“Thanks, Dad. I’ll keep that in mind.”

“Meanwhile, in case anyone says anything, here’s what happened after we did our job…”

I went on to tell him the detail of the interview in the Nairs’ office, culminating in the dismissal of the culprit, and their thank-you to us.

“So you weren’t working all the time you were there?”

“No. Is that a problem?”

“Not for you or Henk, or even for Hannah. But Susie is on contract and with a rigid leave structure—”

“And during our tour of the Golden Triangle, she spent a lot of time giving instruction and advice to your daughter. That took a lot of worry and responsibility from Henk and me. It may not have been exactly what she was employed to do but be assured, she was working.”

“You do know she has to submit time-sheets to cover the period. What will she put for those dates?”

“She’s already done it. Assistance and duties while in India as instructed by Mr Knight and Mr Overbock. It has the benefit of being true and complete.”

“That’s not going to wash with HR. If she’s lucky, she’ll lose holiday entitlement.”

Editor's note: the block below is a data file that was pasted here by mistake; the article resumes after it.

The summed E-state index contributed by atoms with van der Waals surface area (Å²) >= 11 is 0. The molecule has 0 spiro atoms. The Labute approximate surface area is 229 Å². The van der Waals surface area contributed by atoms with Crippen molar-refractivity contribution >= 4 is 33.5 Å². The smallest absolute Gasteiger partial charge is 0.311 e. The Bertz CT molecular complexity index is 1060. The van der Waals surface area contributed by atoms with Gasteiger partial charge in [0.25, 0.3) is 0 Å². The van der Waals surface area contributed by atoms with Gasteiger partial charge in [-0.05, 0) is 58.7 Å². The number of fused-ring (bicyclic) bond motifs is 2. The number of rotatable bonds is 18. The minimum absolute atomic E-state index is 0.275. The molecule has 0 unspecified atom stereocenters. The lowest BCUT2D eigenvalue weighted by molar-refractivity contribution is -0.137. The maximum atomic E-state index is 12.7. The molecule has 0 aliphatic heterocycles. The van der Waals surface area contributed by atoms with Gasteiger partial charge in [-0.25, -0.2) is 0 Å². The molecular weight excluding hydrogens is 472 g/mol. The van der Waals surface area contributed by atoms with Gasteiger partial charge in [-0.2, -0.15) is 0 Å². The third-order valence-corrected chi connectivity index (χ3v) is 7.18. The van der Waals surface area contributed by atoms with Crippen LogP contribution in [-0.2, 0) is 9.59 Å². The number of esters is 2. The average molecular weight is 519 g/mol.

“And if she’s not lucky?”

“That depends on her line manager.”

“Okay. Put her on permanent secondment to KOP. We could use a permanent, competent accountant, and to have a forensic accountant on tap will be great for us. We can also use her as Hannah’s mentor for her university studies and cover all her work experience.”

“If that’s what she wants.”

“Of course. Anyway, back to Susie. You pay her salary, we’ll look after her working conditions. That way she won’t need to submit timesheets and everybody should be happy.”

“I’ll need to ask Finance and HR.”

“No you won’t, David. You’ll need to tell them.”

“Fair enough. I’ll tell HR and they’ll tell Finance. Susie’s bosses won’t be happy. It’ll leave them without a forensic accountant.”